REG FRY 2014


In most cases the sex of a moth pupa can be determined from markings or indentations on the ventral side of the pupa. With many of the larger pupae it is often easy to be certain, particularly if you have a number of pupae which include both sexes.

The general rule is that you count along four segments from the segment containing the wing cases (to the segment marked S4 below) and if there is no black line or slot in the middle of that segment but there is a kidney-shaped bump on the fifth segment (S5) with a black slot in the middle of it, then it is a male. In some cases the kidney shape looks more like two small bumps either side of the black slot. With the majority of species the legs finish on or just after the segment with the wing cases, however with some such as the Burnished Brass the legs extend well over the S1 segment.

If it is a female pupa then there is a slot in the middle of the fourth segment (S4) - see the example below. With some species the border of the S4 segment which is nearest to the cremaster is curved inwards. This pupa has one of the most extreme and very obvious slopes inwards. The degree and amount of curvature varies considerably, with some species it is very slight. The position of the female slot also varies considerably, with some species it straddles the fourth and fifth segments, in others it is in two parts one part on the fourth segment and one on the fifth. However the general rule still applies with all the pupae that I have seen - if the segment S4 has no sign of a slot and there are two bumps either side of a slot on S5, the pupa is male.

With some species it is difficult to know which is the first segment (S1) to start counting from. In these cases it in necessary to turn the pupa over and work out which segments are Abdominal segments 8 and 9 (equal to S4 and S5 in this example).

The same rule also applies to many butterfly pupae, however with some species the rings are so tightly packed that it is not possible to be certain of their sex.

Wherever possible I have included examples of male and female pupae with the life cycles of the species illustrated on this website. When time permits I will add examples to this page from the main Lepidoptera families to illustrate the considerable range of differences between families and in some cases within family groupings.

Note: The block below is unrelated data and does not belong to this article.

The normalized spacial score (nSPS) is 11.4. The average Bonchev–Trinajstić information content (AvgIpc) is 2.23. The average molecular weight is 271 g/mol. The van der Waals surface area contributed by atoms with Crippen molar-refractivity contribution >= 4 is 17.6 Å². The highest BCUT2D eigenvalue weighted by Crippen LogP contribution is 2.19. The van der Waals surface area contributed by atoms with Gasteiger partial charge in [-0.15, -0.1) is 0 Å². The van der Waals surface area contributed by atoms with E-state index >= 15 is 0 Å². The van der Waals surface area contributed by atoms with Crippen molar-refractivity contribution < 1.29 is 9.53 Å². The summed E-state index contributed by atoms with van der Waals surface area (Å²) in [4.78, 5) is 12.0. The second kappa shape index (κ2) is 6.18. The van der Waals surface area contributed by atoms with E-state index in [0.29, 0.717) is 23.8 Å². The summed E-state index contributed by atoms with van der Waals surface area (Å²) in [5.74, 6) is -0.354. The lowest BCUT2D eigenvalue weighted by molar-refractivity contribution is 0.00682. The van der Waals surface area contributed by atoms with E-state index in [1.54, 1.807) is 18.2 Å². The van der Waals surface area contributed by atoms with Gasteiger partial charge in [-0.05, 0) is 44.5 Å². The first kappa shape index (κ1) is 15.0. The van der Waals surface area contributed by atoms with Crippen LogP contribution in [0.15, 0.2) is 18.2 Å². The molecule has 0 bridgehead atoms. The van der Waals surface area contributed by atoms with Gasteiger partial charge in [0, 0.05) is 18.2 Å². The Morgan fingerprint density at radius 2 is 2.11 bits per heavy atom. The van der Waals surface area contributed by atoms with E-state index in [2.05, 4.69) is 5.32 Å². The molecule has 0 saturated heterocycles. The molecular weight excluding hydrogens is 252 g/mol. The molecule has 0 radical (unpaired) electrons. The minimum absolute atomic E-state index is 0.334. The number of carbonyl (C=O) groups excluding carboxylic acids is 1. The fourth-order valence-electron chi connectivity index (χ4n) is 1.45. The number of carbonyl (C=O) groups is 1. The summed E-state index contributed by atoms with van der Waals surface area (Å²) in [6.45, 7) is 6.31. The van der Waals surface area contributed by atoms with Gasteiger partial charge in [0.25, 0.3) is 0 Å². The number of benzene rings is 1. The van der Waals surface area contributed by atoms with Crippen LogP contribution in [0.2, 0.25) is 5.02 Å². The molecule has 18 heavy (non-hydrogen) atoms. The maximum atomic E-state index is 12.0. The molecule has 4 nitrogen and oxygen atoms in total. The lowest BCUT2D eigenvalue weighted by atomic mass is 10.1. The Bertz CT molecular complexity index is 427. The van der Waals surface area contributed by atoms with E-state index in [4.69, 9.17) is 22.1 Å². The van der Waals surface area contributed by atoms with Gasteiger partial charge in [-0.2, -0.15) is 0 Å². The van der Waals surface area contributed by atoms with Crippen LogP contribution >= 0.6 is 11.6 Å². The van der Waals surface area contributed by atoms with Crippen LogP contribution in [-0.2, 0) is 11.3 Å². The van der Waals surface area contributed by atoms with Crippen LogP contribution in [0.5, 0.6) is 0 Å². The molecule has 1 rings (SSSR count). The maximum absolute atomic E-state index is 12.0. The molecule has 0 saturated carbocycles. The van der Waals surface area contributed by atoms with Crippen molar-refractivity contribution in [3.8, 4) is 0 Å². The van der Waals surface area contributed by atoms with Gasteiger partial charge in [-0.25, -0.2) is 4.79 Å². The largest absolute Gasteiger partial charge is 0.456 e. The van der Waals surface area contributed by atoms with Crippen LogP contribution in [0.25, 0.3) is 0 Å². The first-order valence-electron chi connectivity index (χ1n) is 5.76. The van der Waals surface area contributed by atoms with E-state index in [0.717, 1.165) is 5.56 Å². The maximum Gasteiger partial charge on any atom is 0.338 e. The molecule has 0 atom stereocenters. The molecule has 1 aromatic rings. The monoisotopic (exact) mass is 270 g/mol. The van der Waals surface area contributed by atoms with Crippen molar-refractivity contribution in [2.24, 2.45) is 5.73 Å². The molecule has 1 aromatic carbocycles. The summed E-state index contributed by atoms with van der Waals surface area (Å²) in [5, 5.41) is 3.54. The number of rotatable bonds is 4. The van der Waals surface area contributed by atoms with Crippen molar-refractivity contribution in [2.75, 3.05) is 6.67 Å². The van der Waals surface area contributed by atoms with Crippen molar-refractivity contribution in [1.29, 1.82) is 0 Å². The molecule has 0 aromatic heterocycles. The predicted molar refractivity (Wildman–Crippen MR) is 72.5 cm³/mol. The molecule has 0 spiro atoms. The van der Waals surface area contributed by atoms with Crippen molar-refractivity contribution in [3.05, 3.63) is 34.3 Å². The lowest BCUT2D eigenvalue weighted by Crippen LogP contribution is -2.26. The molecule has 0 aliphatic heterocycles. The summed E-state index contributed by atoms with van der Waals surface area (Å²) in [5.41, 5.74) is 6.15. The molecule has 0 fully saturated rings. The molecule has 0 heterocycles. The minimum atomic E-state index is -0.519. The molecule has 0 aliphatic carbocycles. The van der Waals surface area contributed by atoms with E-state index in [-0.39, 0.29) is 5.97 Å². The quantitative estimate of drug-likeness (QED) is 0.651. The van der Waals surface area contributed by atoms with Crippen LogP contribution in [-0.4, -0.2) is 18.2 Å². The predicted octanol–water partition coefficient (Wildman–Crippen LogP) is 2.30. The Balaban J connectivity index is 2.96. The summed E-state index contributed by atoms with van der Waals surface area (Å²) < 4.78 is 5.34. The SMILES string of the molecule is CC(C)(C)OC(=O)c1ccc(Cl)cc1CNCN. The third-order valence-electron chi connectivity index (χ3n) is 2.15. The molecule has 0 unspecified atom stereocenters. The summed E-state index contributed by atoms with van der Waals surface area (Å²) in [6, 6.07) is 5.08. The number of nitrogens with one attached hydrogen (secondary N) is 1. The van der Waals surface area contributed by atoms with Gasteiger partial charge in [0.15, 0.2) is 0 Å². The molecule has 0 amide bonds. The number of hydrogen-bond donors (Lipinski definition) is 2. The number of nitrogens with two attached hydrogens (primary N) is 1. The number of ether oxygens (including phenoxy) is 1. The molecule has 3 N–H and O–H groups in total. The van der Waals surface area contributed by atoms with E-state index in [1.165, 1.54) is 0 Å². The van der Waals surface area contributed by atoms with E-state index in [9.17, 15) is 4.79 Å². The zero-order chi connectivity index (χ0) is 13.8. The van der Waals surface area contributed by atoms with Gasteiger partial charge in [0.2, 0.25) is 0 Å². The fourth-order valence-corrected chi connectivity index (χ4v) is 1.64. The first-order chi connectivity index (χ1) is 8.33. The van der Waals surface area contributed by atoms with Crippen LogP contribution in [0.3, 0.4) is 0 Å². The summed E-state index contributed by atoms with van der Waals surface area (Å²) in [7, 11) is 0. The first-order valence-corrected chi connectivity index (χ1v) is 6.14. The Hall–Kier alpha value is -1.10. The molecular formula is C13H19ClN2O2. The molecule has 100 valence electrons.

The S4 segment on female Hawkmoth pupae vary considerably as shown by the following examples:-

The Silver-striped Hawkmoth

I have just been sent examples of empty male and female pupal cases of this species (i.e. after the adults have emerged). The image below shows a comparison between the S4 and S5 segments of the two sexes. The side of the female S4 segment nearest to the cremaster only has a small 'U' shaped curvature in the centre and in this case the female slot is in two parts which are clearly visible - one in each segment.

The Death's-head Hawkmoth

Examples of female and male pupae of this species are shown below. With this species the cremaster side of the S4 segment has a significant curvature towards the female slot.


The Square-spot Rustic

Examples of female and male pupae of this species are shown below - these pupae are a bit 'crinkly'! The division between the female S4 and S5 segments is not so clear in this example.


The Shaded Pug

Many of these species are somewhat harder to sex, particularly the smaller pupae such as the Pugs. Examples of female and male Shaded Pug pupae are shown below. The kidney shape around the male slot is one of the most distinctive features with these smaller pupae. You need a good magnifying glass of at least x10 to sex these pupae but it is much easier with a x20 microscope.

The Canary-shouldered Thorn

Examples of female and male Canary-shouldered Thorn pupae are shown below. The female slot is not so well defined and extends over S4 and partly over S5, the male has the distinctive kidney shape on S5 which is a good distinguishing feature. These pupae are over twice the size of the Shaded Pug.


It is possible to sex the pupae of some butterfly species using the same pointers as for moths. How easy it is depends on the shape of the pupa and whether the pupal segments are flexible, for example the Green Hairstreak butterfly pupae illustrated below have quite small segments and are not very flexible. With this species it is difficult to distinguish the S5 segment on the male pupa so the most positive identification of the sex of these pupae is probably the presence or absence of a slot on the S4 segment.

The Green Hairstreak

The Small White

It is relatively easy to sex the pupae of the Small White as shown in the example below.

The Small Blue

These pupae are more difficult to sex but the examples below are thought to be correct


Thanks to Angie Seymour for sending me the Silver-striped Hawkmoth pupal cases and to Tony Jacques for the male Small Blue pupal shell

Reg Fry April 2018